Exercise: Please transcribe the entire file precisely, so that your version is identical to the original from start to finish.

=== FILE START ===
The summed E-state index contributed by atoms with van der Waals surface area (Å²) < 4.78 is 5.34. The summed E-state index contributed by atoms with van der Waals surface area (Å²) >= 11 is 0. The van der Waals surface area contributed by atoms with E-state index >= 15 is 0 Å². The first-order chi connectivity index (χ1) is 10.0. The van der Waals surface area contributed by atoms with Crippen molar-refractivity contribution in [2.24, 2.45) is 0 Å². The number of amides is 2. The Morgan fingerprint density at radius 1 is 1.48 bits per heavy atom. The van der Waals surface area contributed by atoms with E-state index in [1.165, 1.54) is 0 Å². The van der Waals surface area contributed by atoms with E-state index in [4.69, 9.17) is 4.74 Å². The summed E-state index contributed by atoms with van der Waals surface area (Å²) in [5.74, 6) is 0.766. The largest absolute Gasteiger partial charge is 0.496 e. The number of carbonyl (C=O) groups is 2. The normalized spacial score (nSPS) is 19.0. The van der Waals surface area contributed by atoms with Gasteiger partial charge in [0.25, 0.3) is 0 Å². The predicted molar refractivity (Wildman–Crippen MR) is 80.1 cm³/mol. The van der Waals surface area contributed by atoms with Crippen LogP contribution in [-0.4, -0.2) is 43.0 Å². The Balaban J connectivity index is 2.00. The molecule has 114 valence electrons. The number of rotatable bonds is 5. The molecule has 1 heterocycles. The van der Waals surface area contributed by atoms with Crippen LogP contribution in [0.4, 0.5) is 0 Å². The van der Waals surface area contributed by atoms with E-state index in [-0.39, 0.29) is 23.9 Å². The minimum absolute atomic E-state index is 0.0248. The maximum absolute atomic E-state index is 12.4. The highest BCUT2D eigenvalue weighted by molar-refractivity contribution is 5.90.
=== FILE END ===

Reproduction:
The summed E-state index contributed by atoms with van der Waals surface area (Å²) < 4.78 is 5.34. The summed E-state index contributed by atoms with van der Waals surface area (Å²) >= 11 is 0. The van der Waals surface area contributed by atoms with E-state index >= 15 is 0 Å². The first-order chi connectivity index (χ1) is 10.0. The van der Waals surface area contributed by atoms with Crippen molar-refractivity contribution in [2.24, 2.45) is 0 Å². The number of amides is 2. The Morgan fingerprint density at radius 1 is 1.48 bits per heavy atom. The van der Waals surface area contributed by atoms with E-state index in [1.165, 1.54) is 0 Å². The van der Waals surface area contributed by atoms with E-state index in [4.69, 9.17) is 4.74 Å². The summed E-state index contributed by atoms with van der Waals surface area (Å²) in [5.74, 6) is 0.766. The largest absolute Gasteiger partial charge is 0.496 e. The number of carbonyl (C=O) groups is 2. The normalized spacial score (nSPS) is 19.0. The van der Waals surface area contributed by atoms with Gasteiger partial charge in [0.25, 0.3) is 0 Å². The predicted molar refractivity (Wildman–Crippen MR) is 80.1 cm³/mol. The van der Waals surface area contributed by atoms with Crippen LogP contribution in [-0.4, -0.2) is 43.0 Å². The Balaban J connectivity index is 2.00. The molecule has 114 valence electrons. The number of rotatable bonds is 5. The molecule has 1 heterocycles. The van der Waals surface area contributed by atoms with Crippen LogP contribution in [0.4, 0.5) is 0 Å². The van der Waals surface area contributed by atoms with E-state index in [-0.39, 0.29) is 23.9 Å². The minimum absolute atomic E-state index is 0.0248. The maximum absolute atomic E-state index is 12.4. The highest BCUT2D eigenvalue weighted by molar-refractivity contribution is 5.90.